Mario Perugini v. Univar USA, Inc

Northern District of California, cand-4:2015-cv-03723

ORDER by Judge Yvonne Gonzalez Rogers denying {{42}} Motion for Partial Summary Judgment.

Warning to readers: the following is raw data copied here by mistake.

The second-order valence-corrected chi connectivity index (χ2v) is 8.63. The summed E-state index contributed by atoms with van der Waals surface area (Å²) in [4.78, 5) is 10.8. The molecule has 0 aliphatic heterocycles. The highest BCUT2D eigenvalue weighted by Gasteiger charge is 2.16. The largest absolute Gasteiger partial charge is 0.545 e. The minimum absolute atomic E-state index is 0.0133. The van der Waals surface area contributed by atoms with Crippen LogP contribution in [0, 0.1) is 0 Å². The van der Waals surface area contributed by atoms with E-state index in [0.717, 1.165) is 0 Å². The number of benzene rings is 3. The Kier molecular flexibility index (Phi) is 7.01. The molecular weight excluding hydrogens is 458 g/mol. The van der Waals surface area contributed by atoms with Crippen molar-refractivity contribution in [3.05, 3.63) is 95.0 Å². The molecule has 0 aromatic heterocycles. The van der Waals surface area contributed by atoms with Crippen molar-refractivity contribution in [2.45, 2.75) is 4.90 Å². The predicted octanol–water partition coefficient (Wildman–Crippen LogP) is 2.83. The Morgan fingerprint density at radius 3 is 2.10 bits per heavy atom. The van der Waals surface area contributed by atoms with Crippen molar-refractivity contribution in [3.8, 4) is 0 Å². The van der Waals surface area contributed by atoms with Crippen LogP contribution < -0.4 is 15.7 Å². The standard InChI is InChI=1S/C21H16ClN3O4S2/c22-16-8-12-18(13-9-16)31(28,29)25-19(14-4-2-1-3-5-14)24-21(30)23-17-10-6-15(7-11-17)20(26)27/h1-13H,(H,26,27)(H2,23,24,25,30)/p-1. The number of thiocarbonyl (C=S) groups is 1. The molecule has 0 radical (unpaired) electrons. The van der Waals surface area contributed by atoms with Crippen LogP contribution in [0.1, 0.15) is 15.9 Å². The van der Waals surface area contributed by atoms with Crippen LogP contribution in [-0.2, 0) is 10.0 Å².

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3 1 2 3 UNITED STATES DISTRICT COURT 4 NORTHERN DISTRICT OF CALIFORNIA 5 6 MARIO PERUGINI, an individual, Case No. 15-cv-03723-YGR 7 Plaintiff, ORDER DENYING DEFENDANT UNIVAR USA, INC.'S MOTION FOR PARTIAL SUMMARY 8 v. JUDGMENT 9 UNIVAR USA INC., a corporation; & Does 1 RE: DKT. NO. 42 10 through 25, inclusive, 11 Defendants. Northern District of California 12 United States District Court Plaintiff Mario Perugini ("Perugini") brings this action against defendant Univar USA, Inc. 13 ("Univar" or "Company") alleging claims for wrongful termination and violations of California 14 Labor Code sections 1102.5(b), 6310, and 98.6. Univar has filed a Motion for Partial Summary 15 Judgment on Perugini's claim for punitive damages on the grounds that no managing agent acted 16 with malice on its behalf in the instant case. (Dkt. No. 42.) 17 Having carefully considered the papers submitted, the arguments of the parties at the 18 hearing, the admissible evidence, and the pleadings in this action, and for the reasons set forth 19 below, the motion is DENIED. 20 I. BACKGROUND 21 A. Statement of Issues 22 This motion raises two issues related to punitive damages. Under California law, Univar 23 may only face liability for punitive damages if one of its officers, directors, or managing agents 24 acted wrongfully in terminating Perugini. Cal. Civ. Code § 3294(b). The parties agree that the 25 three supervisors were neither officers nor directors, but dispute whether they were Univar's 26 managing agents. Thus, the first issue centers on whether a genuine issue of material fact exists as 27 to whether Univar employees Albert Burruss, Frank Murphy, and Aaron Adams were "managing 28 agents" under California Civil Code section 3294. Next, Univar may only be held liable for 3 1 punitive damages if its managing agent acted with "oppression, fraud, or malice." Id. Thus, Univar 2 claims that the evidence does not support such a finding as a matter of law. 3 B. Summary of Facts 4 The relevant facts given the stated issues are as follows. On April 8, 2015, Univar 5 terminated Mario Perugini's employment as a truck driver. (Declaration of Albert Burruss, Dkt. No 6 42-4, ("Burruss Decl.") ¶ 24.) Perugini had worked for Univar since September 2012 out of the 7 Company's facility in Pittsburg, California, one of two facilities making up Univar's "Redwood 8 City Branch." (Declaration of Aaron Adams, Dkt. No. 42-2 ("Adams Decl.") ¶ 4.) Univar 9 provides services related to chemical products and employs approximately 6,000 individuals in the 10 United States and 9,000 individuals worldwide. (Plaintiffs' Response to Univar's Separate 11 Statement and admissible evidence cited therein, Dkt. No. 43-1, Defendant's Undisputed Material 12 Fact ("DUF") 6.) The Redwood City Branch operates under one of Univar's three business groups, Northern District of California United States District Court 13 the Industrial Chemicals Business Group ("ICBG"). (DUF 5.) Univar's ICBG maintains 14 approximately 100 branches in the U.S, some of which have additional satellite offices. (DUF 7.) 15 Two main events preceded Perugini's termination: 16 1. Perugini and Others Complain to HR Regarding Unpaid Wages 17 First, in December 2014, Perugini and two other employees reported a payroll issue to 18 supervisor Brian Wills and requested unpaid wages. (Decl. of Jason Allen ("Allen Decl."), Dkt. 19 No. 42-5, ¶ 3 and Ex. A ("Perugini Depo.") at 73:15-23.) All three had been working the night 20 shift, which meant that they were supposed to receive their regular hourly base rate of pay plus an 21 additional $1.50 per hour shift-differential rate. (Adams Decl. ¶ 18; Declaration of Frank Murphy, 22 Dkt. No. 42-3 ("Murphy Decl.") ¶ 10; Perugini Depo. at 71:19-72:14.) Perugini reported the 23 unpaid wages to his supervisors in December 2014, January 2015, and February 2015. On 24 February 27, 2015 when Univar had still not paid him, he complained and told Wills that he would 25 go to the labor board if the matter was not resolved in a week. (Plaintiff's Response to Univar's 26 Separate Statement, Dkt. No. 43-1, Plaintiff's Additional Facts ("PAF") and evidence cited therein, 27 Fact 45.) Wills informed District Operations Manager Frank Murphy of the threat, and Murphy 28 informed Regional Human Resources ("HR") Director Aaron Adams. (PAF 46, 47.) 2 3 1 In early March 2015, Albert Burruss began to serve as Branch Operations Manager at the 2 Redwood City Branch, and Murphy instructed him to handle the payroll issue. (Burruss Decl. ¶ 3 10.) Burruss apparently understood the "sensitivity" of the issue, as he described in an email to 4 payroll specialist Yvonne Borg, copying Murphy and another supervisor. (Declaration of Joseph 5 Clapp in Opposition to Motion ("Clapp Decl."), Dkt. No. 43-2, Ex. "Murphy Depo." at 81:10-13 6 and Ex. 10.)1 On March 5, Burruss met with the three complaining employees to discuss the 7 payroll issue. (Id. ¶ 11.) Perugini testified that Burruss told Perugini in a "nasty" way that he 8 "would get his money." (Clapp Decl., Ex. "Perugini Depo." at 78:4-22.) On March 9, Univar paid 9 Perugini and the others their owed compensation. (Burruss Decl. ¶ 11.) 10 2. Elbowing Incident Triggering Termination 11 A month later, in early April 2015, employee Jason Buslett reported to Univar that Perugini 12 harassed and struck him. On April 2, Buslett first reported to the Univar HR hotline that Perugini Northern District of California United States District Court 13 had made a harassing comment to him that day. (DUF 34.) Specifically, Buslett stated that, while 14 sitting at a table with Perugini and two others, Perugini made a comment about a hypothetical 15 gunman at the DMV. Perugini then made a gesture toward Buslett, in an apparent reference to the 16 earlier November 2014 incident for which Buslett was disciplined as a result of Perugini's 17 reporting.2 (Perugini Depo. at 20:8-22:11; Allen Decl., ¶ 5 and Ex. C ("Buslett Depo.") at 89:1- 18 90:1). By the time Buslett arrived at work the following morning, April 3, Perugini was aware that 19 Buslett had reported his conduct. (DUF 35.) According to Buslett, Perugini then elbowed him 20 with enough force to cause a bruise. Buslett testified that branch manager Burruss was standing 21 four feet away from him when Perugini struck. (Clapp Decl. ¶ 5, Ex. "Buslett Depo." at 104:14- 22 15.) Buslett reported the incident to the HR department, which notified branch manager Burruss 23 1 Defendant's claim that Burruss did not know of Perugini's February 27, 2015 threat to 24 inform the labor board of the unpaid wages does not eliminate the possibility that he could have 25 acted with malice in terminating Perugini for making internal complaints about his unpaid wages. 26 2 In November 2014, Perugini and three other employees reported to HR that employee 27 Jason Buslett had threatened to bring a weapon to work if he was not given a work shift he desired. Following an investigation, Univar disciplined Buslett for making the comment. (Murphy Decl. ¶¶ 28 8-9; "Buslett Depo." at 72:4-73:16.) 3 3 1 and director Adams. (Buslett Depo. at 91:2-91:11; Adams Decl. ¶ 23 & Ex. B; Burruss Decl. ¶¶ 2 12-15.) When transportation supervisor Gary Lloyd asked Perugini about the incident that day, 3 Perugini denied striking Buslett, stating that he and Buslett only "brushed jackets" as they were 4 walking in the same direction. (DUF 37; Perugini Depo. at 51:15-52:22.) Burruss referred to this 5 as the "chicken wing" incident. (Burruss Depo. at 60:19-23; see also Plaintiff's Opposition, Dkt. 6 No. 43, at 4.) Lloyd informed Perugini that he was suspended. (Perugini Depo. at 64:16-21.) 7 Burruss proceeded to conduct an investigation that involved speaking to Buslett and asking 8 him to send a written report. (Burruss Depo. at 63:20-64:1, 68:2-3 and Ex. 12.) Buslett provided to 9 Burruss a photograph purporting to show his bruise marks. (Burruss Decl. ¶ 19 and Exs. B-C.)3 10 Perugini testified that Burruss did not interview him, though Burruss testified otherwise. (Perugini 11 Depo. at 64:16-23; Burruss Depo. at 59:15-60:4.) Burruss testified that he did not interview other 12 potential witnesses to the "chicken wing" incident or document any interviews. (Burruss Depo. at Northern District of California United States District Court 13 68:10-22.) Adams described at deposition that the Company's "policy" was to interview potential 14 witnesses and document such interviews. (Clapp Decl. Ex. "Adams Depo" at 123:5-12.) 15 3. Burruss Terminates Perugini 16 On April 6, Burruss decided to fire Perugini. (DUF 1; Burruss Decl. ¶ 20.) Burruss 17 consulted with both Murphy and Adams on this decision, but the decision was his. (Murphy Decl. 18 ¶¶ 14-16; Burruss Decl. ¶ 21.) On April 7, Burruss advised Murphy and Adams that he based the 19 termination on his belief that Perugini had struck Buslett given: (i) Buslett's allegations; (ii) the 20 existence of Perugini's motive to retaliate against Buslett; (iii) the photographic evidence of a 21 bruise provided by Buslett; and (iv) Perugini's admission of physical contact. (DUF 40, 41.) 22 Burruss testified that the Company had a "no tolerance" policy for violence. (Clapp Decl., Ex. 23 "Burruss Depo." at 68:10-22.)4 Murphy and Adams agreed with Burruss' decision to terminate 24 Perugini. (DUF 2, 3.) Burruss terminated Perugini on April 8. (Burruss Decl. ¶ 24.) 25 26 3 Perugini disputes that the photograph shows a bruise. (DUF 38 and Perugini's response.) 27 Given the pictures submitted, the Court finds a dispute exists as to whether the pictures show any bruise. 28 4 The record does not contain any written "no tolerance" policy. 4 3 1 II. APPLICABLE STANDARD 2 A. Legal Framework 3 Summary judgment is appropriate when no genuine dispute as to any material fact exists 4 and the moving party is entitled to judgment as a matter of law. Fed. R. Civ. P. 56(a). Any party 5 seeking summary judgment bears the initial burden of identifying those portions of the pleadings 6 and discovery responses that demonstrate the absence of a genuine issue of material fact. Celotex 7 Corp. v. Catrett, 477 U.S. 317, 323 (1986). Material facts are those that might affect the outcome 8 of the case. Anderson v. Liberty Lobby. Inc., 477 U.S. 242, 248 (1986). A dispute as to a material 9 fact is "genuine" if sufficient evidence exists for a reasonable jury to return a verdict for the 10 nonmoving party. Id. 11 On an issue where the nonmoving party will bear the burden of proof at trial, as here, the 12 moving party can prevail merely by pointing out to the district court that there is an absence of Northern District of California United States District Court 13 evidence to support the nonmoving party's case. Celotex, 477 U.S. at 324-25. If the moving 14 party meets its initial burden, the opposing party must then set out specific facts showing a 15 genuine issue for trial in order to defeat the motion. Anderson, 477 U.S. 242, 250; Soremekun v. 16 Thrifty Payless, Inc., 509 F.3d 978, 984 (9th Cir. 2007); see also Fed. R. Civ. P. 56(c), (e). 17 On summary judgment, the plaintiff need not prove his case, but the higher clear and 18 convincing evidentiary standard for punitive damages must still be taken into account because the 19 plaintiff ultimately must be able to meet that standard at trial. See Spinks v. Equity Residential 20 Briarwood Apartments, 171 Cal. App. 4th 1004, 1053 (2009). Still, "summary judgment 'on the 21 issue of punitive damages is proper' only 'when no reasonable jury could find the plaintiff's 22 evidence to be clear and convincing proof of malice, fraud or oppression.'" Id. (citation omitted). 23 When deciding a summary judgment motion, "the court does not make credibility 24 determinations or weigh conflicting evidence." Soremekun, 509 F.3d at 984. Instead, the court 25 must view the evidence in the light most favorable to the nonmoving party and draw all justifiable 26 inferences in its favor. Anderson, 477 U.S. at 255. 27 // 28 // 5 3 1 B. California Legal Framework on Punitive Damages 2 1. Law Regarding Managing Agents 3 Under California law, for a breach of a non-contractual duty, punitive damages are available 4 "where it is proven by clear and convincing evidence that the defendant has been guilty of 5 oppression, fraud, or malice." Cal. Civ. Code § 3294(a). An employer is not liable for punitive 6 damages based upon the conduct of an employee unless the employer: had advance knowledge of 7 the employee's unfitness "and acted with conscious disregard of the rights or safety of others"; 8 "authorized or ratified the wrongful conduct"; or was "personally guilty of oppression, fraud, or 9 malice." Id. § 3294(b). Furthermore, if the employer is a corporation, "the advance knowledge and 10 conscious disregard, authorization, ratification, or act of oppression, fraud, or malice must be on the 11 part of an officer, director, or managing agent of the corporation." Id. 12 In order to qualify as an "officer, director, or managing agent of the corporation," the Northern District of California United States District Court 13 California Supreme Court has held that the corporate decision-maker must have "substantial 14 discretionary authority over decisions that ultimately determine corporate policy." White v. 15 Ultramar, Inc., 21 Cal.4th 563, 577 (1999). These are "policies that affect a substantial portion of 16 the company and that are the type likely to come to the attention of corporate leadership. It is this 17 sort of broad authority that justifies punishing an entire company for an otherwise isolated act of 18 oppression, fraud, or malice." Roby v. McKesson Corp., 47 Cal.4th 686, 714 (2009). Merely 19 having the power to hire and fire is not sufficient to establish that an employee is a "managing 20 agent." White, 21 Cal.4th at 580. Moreover, whether "a supervisor is a managing agent within the 21 meaning of Civil Code section 3294 does not necessarily hinge on their level in the corporate 22 hierarchy." Myers v. Trendwest Resorts, Inc., 148 Cal. App. 4th 1403, 1437 (2007) (citation and 23 internal quotation marks omitted). "Rather, the critical inquiry is the degree of discretion the 24 employees possess in making decisions that will ultimately determine corporate policy." Id. 25 (citation and internal quotation marks omitted). Whether employees exercise sufficient authority is 26 determined on a case-by case basis. White, 21 Cal.4th at 567. 27 The California Court of Appeal's decision in Davis v. Kiewit Pac. Co., 220 Cal. App. 4th 28 358 (2013), a wrongful termination case, provides a useful framework for the managing agent 6 3 1 analysis. There, the appellate court reversed summary judgment on a request for punitive damages 2 because a question of fact existed as to whether a "project manager" who was the highest-ranking 3 employee on the construction site where the discrimination had allegedly occurred was a managing 4 agent. Davis, 220 Cal. App. 4th at 360-61, 365-74. The court found that evidence showing an 5 employee's "hierarchy and job duties, responsibilities, and authority may be sufficient, absent 6 conclusive proof to the contrary" to show that the employee is a managing agent. Id. at 370. 7 In Davis, the plaintiff, a construction site box grader operator, submitted evidence either 8 directly showing or supporting a reasonable inference that her supervisor, project manager Preedy: 9 1) was the company's top management employee in charge of $170 million project (including over 10 100 employees) and all other company managers on the project reported to him; 2) had broad 11 discretion relating to personnel issues and the allocation of resources to meet project goals; 3) had 12 discretion to allow the use and possession of alcohol by company employees despite its written Northern District of California United States District Court 13 corporate policy prohibiting it on the jobsite; 4) had authority and discretion not to initiate an 14 investigation into the plaintiff's harassment complaint despite the company's written policy 15 requiring an immediate investigation; and 5) had duties including interfacing with stakeholders, 16 contract administration, and making sure the project was completed according to the contract. 17 Based on this evidence, the court concluded that a trier of fact could reasonably infer that Preedy 18 "exercised substantial discretionary authority over [significant] aspects of [the company's] 19 business." Id. at 367-68, 370 (citation and internal punctuation omitted). 20 The Davis plaintiff also submitted sufficient evidence that another supervisor, Equal 21 Employment Opportunity Officer ("EEO") Lochner, was a managing agent, namely that: 1) 22 Lochner was responsible for administering the company's policies for prevention of discrimination, 23 retaliation, and harassment for its entire Northwest District, including California; 2) all onsite EEO 24 officers were trained to send all concerns about policy violations to Lochner; 3) Lochner conducted 25 training and conducted or oversaw the company's investigations relating to alleged discrimination, 26 retaliation, or harassment; and 4) he chose not to conduct an investigation into plaintiff's 27 harassment complaint. Id. The court held that a trier of fact could find that Lochner exercised his 28 authority and discretion not to enforce the company's policy against retaliation and/or to protect her 7 3 1 from retaliation, resulting in the ad hoc formulation of corporate policy. Id. at 373. Accordingly 2 summary judgment was not appropriate. 3 2. Law Regarding Malice 4 Under California law, "malice" is "conduct which is intended by the defendant to cause 5 injury to the plaintiff or despicable conduct which is carried on by the defendant with a willful and 6 conscious disregard of the rights or safety of others." Cal. Civ. Code § 3294(c)(1). "Oppression" is 7 "despicable conduct that subjects a person to cruel and unjust hardship in conscious disregard of 8 that person's rights." Id. § 3294(c) (2). Despicable conduct is "conduct that is…so vile, base, 9 contemptible, miserable, wretched or loathsome that it would be looked down upon and despised 10 by ordinary decent people…." Scott v. Phoenix Sch., Inc., 175 Cal. App. 4th 702, 715 (2009) 11 (internal punctuation omitted). 12 In the corporate context, terminating an individual for a wrongful reason and then offering a Northern District of California United States District Court 13 pretextual basis for the termination may support a finding of malice or oppression. See Cloud v. 14 Casey, 76 Cal. App. 4th 895, 912 (1999) (evidence that the defendant company passed over 15 plaintiff for a promotion because of her gender and then tried to use subsequently created criteria 16 for the job to cover up the illegal basis for its decision supported a finding of malice or oppression); 17 see also Brandon v. Rite Aid Corp., 408 F. Supp. 2d 964, 982 (E.D. Cal. 2006) (denying summary 18 judgment on punitive damages claim where plaintiff's version of the facts evidenced a post-hoc 19 effort by employer to justify termination and "willful and conscious disregard" of plaintiff's rights). 20 Failing to investigate an employee's complaint may be evidence of pretext. See Cornwell v. 21 Electra Cent. Credit Union, 439 F.3d 1018, 1033 (9th Cir. 2006) (summary judgment denied where 22 defendant corporation failed to investigate racial discrimination complaints and a jury could view 23 this failure as an attempt to conceal illegitimate motives). Temporal proximity may also support a 24 finding of pretext. Thus, when "adverse employment decisions are taken within a reasonable 25 period of time after complaints of discrimination have been made, retaliatory intent may be 26 inferred." See Passantino v. Johnson & Johnson Consumer Products Inc., 212 F.3d 493, 507 (9th 27 Cir. 2000); see also Yartzoff v. Thomas, 809 F.2d 1371, 1376 (9th Cir. 1987) (time lapse of three 28 months between protected activity and adverse action allowed an inference of causation). 8 3 1 III. ANALYSIS 2 Univar argues that Perugini cannot show that the three individuals involved in his 3 termination—Burruss, Murphy, and Adams—were officers, directors, or managing agents of 4 Univar or acted with malice or oppression. Perugini concedes that none of the three were officers 5 or directors. (DUF 4 and response thereto.) Thus, the Court examines the evidence regarding each 6 individual's status as a managing agent under Civil Code section 3294(b) and then turns to the topic 7 of malice. 8 A. Managing Agent Role 9 1. Branch Manager Albert Burruss 10 With regard to Burruss, defendant's undisputed evidence shows that Burruss worked at 11 Univar from October 2010 through June 8, 2016, as a Branch Operations Manager within Univar's 12 ICBG. (DUF 9.)5 From May 2011 through April 2015, Burruss managed operations at the San Northern District of California United States District Court 13 Jose Branch. In early March 2015, he also began managing the Redwood City Branch. He 14 managed both branches for three months until Univar hired another employee to handle the San 15 Jose Branch in May 2015. (Allen Decl. ¶ 7, Ex. E ("Burruss Depo."), at 16:23-17:16; Burruss 16 Decl. ¶¶ 2-3.) During that time, Perugini argues that Burruss supervised approximately 80-100 17 employees. (Burruss Decl. ¶¶ 2-5).6 Furthermore, Burruss testified that he was "in charge of the 18 entire branch. So loaders, drivers, support staff." (Burruss Depo. at 14:1-4.) As in Davis, Burruss 19 was the top supervisor at the two branches he oversaw (three locations total) and, accepting 20 Perugini's evidence as true, was responsible for up to 100 employees. Davis, 220 Cal. App. 4th at 21 370; see also White, 21 Cal.4th at 577 ("zone manager" responsible for managing eight retail stores 22 and 65 employees was a managing agent).7 23 5 DUF 9 describes Burruss as a "Branch Operations Director ("BOM"). The Court notes the 24 discrepancy, as the parties refer to Burruss' title elsewhere as "Branch Operations Manager." 25 6 This fact is disputed as Univar contends that Burruss only supervised 60 employees. 26 (DUF 15 and Plaintiff's response therein.) The discrepancy is immaterial to the Court's analysis. 27 7 As Univar argues, the fact that Burruss only operated one to two of Univar's 100 branches 28 certainly evidences Burruss' limited geographic domain, but that fact is not dispositive. Neither is the fact that Burruss was three steps below the Vice President of Operations on the operations 9 3 1 More importantly, however, there exists evidence that Burruss exercised some authority 2 and discretion in carrying out Company policy. After Univar transferred him to the Redwood City 3 Branch, Burruss was responsible for resolving the payroll issue that Perugini and others had 4 previously raised for months. (Burruss Decl. ¶ 10.) When Perugini informed Burruss around 5 March 5 that Univar owed him $1,200, which was more than Burruss had expected, Burruss had the 6 discretion and authority to have Perugini paid within four days. (Murphy Decl. ¶ 13; Perugini 7 Depo. at 78:15-24.) 8 Furthermore, upon learning of Buslett's complaint regarding the "chicken wing" incident, 9 Burruss had the authority to conduct an investigation into the incident and the discretion to decide 10 how he would do it. At least in this one instance, viewing the evidence in favor of Perugini, 11 Burruss failed to comply with Company "policy"8 to investigate such incidents by interviewing all 12 individuals and witnesses involved and drafting reports of interviews. (Adams Depo. at 59:12- Northern District of California United States District Court 13 60:18, 61:10-62:2.)9 A dispute of fact also exists as to whether Burruss followed the Company's 14 written policy requiring that managers "prepare a written summary of the termination meeting and 15 have both managers initial and date it." (Burruss Depo. at 89:6-25.) With respect to this 16 investigation, a jury could find that Burruss deviated from corporate policy and, in turn, created ad 17 hoc policy. See Davis, 220 Cal. App. 4th at 373 (supervisor Lochner's decision not to enforce anti- 18 retaliation policy evidenced managing agent status). Though not determinative, Burruss' authority 19 to terminate Perugini is another factor supporting managing agent status. (DUF 1.) See White, 21 20 Cal.4th at 580. 21 22 hierarchy. (DUF 12.) See Myers, 148 Cal. App. 4th at 1437 ("[T]he critical inquiry is the degree of discretion the employees possess in making decisions that will ultimately determine corporate 23 policy.") 24 8 It is unclear whether a written "policy" exists, as it is not in the record. 25 9 The record suggests that Burruss knew there were potential witnesses to the incident. 26 (Adams Depo. at 119:8-18, 123:5-12; Burruss Depo. at 68:10-22.) Nevertheless, Burruss exercised 27 his apparent discretion in deciding not to interview Perugini, the accused, or other potential witnesses or to document such interviews. (Adams Depo. at 63:6-13, 119:8-18, 123:5-12; Burruss 28 Depo. at 68:10-22; Perugini Depo. at 64:16-23.) 10 3 1 Viewing the facts as a whole and in the light most favorable to Perugini, a material dispute 2 of fact exists as to the level of authority and discretion Burruss enjoyed. See White, 21 Cal. 4th 563 3 at 577; Davis, 220 Cal. App. 4th at 360-61, 365-74. 4 2. District Operations Manager Frank Murphy 5 The evidence regarding Frank Murphy's responsibilities is more limited.10 Murphy testified 6 that he oversaw "everything from safety, quality, cost, and performance" at those branches 7 (Murphy Depo. at 14:21-24.) Murphy followed Univar's corporate policies and worked to ensure 8 that the employees working within the geographic region he supervised also followed Univar's 9 corporate policies. (DUF 17.) Unlike the Davis plaintiff, Perugini has offered no evidence that 10 Murphy had broad discretion or authority relating to, among other things, personnel issues, 11 following or ignoring corporate policy, initiating investigations into employee complaints, or 12 compliance with anti-retaliation policies. Northern District of California United States District Court 13 Nevertheless, evidence exists that Burruss was required to obtain the Murphy's approval to 14 terminate Perugini. (Adams Depo. at 56:19-24.) Accordingly, by extension,11 a dispute exists as to 15 whether Murphy, like Burruss, satisfies a "managing agent" designation. 16 3. Regional Human Resources Director Aaron Adams 17 Finally, regarding Aaron Adams, defendant's undisputed evidence shows that he was 18 Univar's Regional Human Resources Director - Industrial Chemical for the Western United States 19 since September 2012. (DUF 24). This included branches within Northern California, Southern 20 21 10 The parties do not dispute the following facts. Univar employed Murphy from 22 approximately June 2014 through March 2016 as a District Operations Manager. (DUF 16.) He supervised up to seven branches (all in California) and approximately 350 employees, all of which 23 were within the "operations" portion of the ICBG. (DUF 23.) He oversaw the Company's four Northern California locations, including their satellite offices. These include San Jose, Redwood 24 City, Fresno, Visalia, Stockton, and the K2 facility in Pittsburg. (Murphy Depo. at 13:16-25.) 25 While with Univar, Murphy never supervised more than 7 branches (all in California) and approximately 350 employees, all of which were within the "operations" portion of the Industrial 26 Chemicals Business Group. (DUF 23.) 27 11 The Court acknowledges that the parties did not provide, nor has the Court found, 28 authority for the contrary position, i.e. that a manager could be deemed a "managing agent" while his direct supervisors were not. 11 3 1 California, the Pacific Northwest, the Inner Mountains, St. Louis, Dallas, and Houston. (Adams 2 Decl. ¶ 5.) Adams also supervised HR Managers within the ICBG within his geographic region. 3 (DUF 26.) He testified that his role was to support employee relations (including some personnel 4 decisions), work design, compensation issues, and implementing Univar policies. (Adams Decl. ¶ 5 7.) Adams administered Univar's corporate policies and worked to ensure that the ICBG personnel 6 within the geographic region he supported followed these policies. (DUF 27 and 28.) 7 As with Murphy, there exists limited evidence of what Adams' duties entailed. However, 8 the record contains evidence that Burruss was required to obtain Adams' approval to terminate 9 Perugini. (Adams Depo. at 56:19-24.) Therefore, by extension, a dispute exists as to whether 10 Adams was a managing agent. 11 B. Malice or Oppression 12 Having determined that genuine issues of material fact exist as to whether Burruss, Murphy Northern District of California United States District Court 13 and Adams were managing agents, the Court turns to the question of whether the same exists with 14 respect to malice. 15 Viewing the evidence in the light most favorable to Perugini, a jury could reasonably infer 16 the following: that Burruss knew that Perugini had complained about the payroll issue (Murphy 17 Depo. at 78:17-25 and Ex. 8), later told him in a nasty way that he would get his money (Perugini 18 Depo. at 78:4-22), and then within a month, terminated him on the pretext of an alleged assault 19 (Burruss Decl. ¶ 24), given the lack of any real injury or a full investigation (Burruss Depo. at 68:2- 20 3).12 See Cloud, 76 Cal. App. 4th at 912; Cornwell, 439 F.3d at 1033. This timing supports an 21 inference of retaliation. See Passantino, 212 F.3d at 507; Yartzoff, 809 F.2d at 1376. 22 Furthermore, Murphy and Adams' approval of Burruss' decision with actual knowledge that 23 Burruss did not conduct a full investigation in compliance with Company "policy," coupled with 24 the disputed evidence that Burruss' decision required their approval, gives rise to a genuine issue of 25 26 12 The Court understands Univar's position to the contrary, that is, that it took no 27 disciplinary action against Perugini or the other two employees for reporting the payroll issue and that Perugini's theory is faulty given that the other two employees still work at Univar. (Adams 28 Decl. ¶ 21; Murphy Decl. ¶ 13; Burruss Decl. ¶ 11). However, that does not address the apparent defects in the investigation and the inferences that a jury can draw therefrom. 12 3 1 material fact as to whether they ratified the conduct. See College Hosp. Inc. v. Sup. Ct., 8 Cal.4th 2 704, 726 (1994). Therefore, the Court finds that a triable issue of fact exists as to whether Univar 3 acted with malice or oppression and leaves this issue in the jury's province for decision. 4 IV. CONCLUSION 5 Accordingly, Univar's Motion for Partial Summary Judgment is DENIED. 6 This terminates Docket No. 42. 7 IT IS SO ORDERED. 8 Date: August 15, 2016 _______________________________________ YVONNE GONZALEZ ROGERS 9 UNITED STATES DISTRICT COURT JUDGE 10 11 12 Northern District of California United States District Court 13 14 15 16 17 18 19 20 21 22 23 24 25 26 27 28 13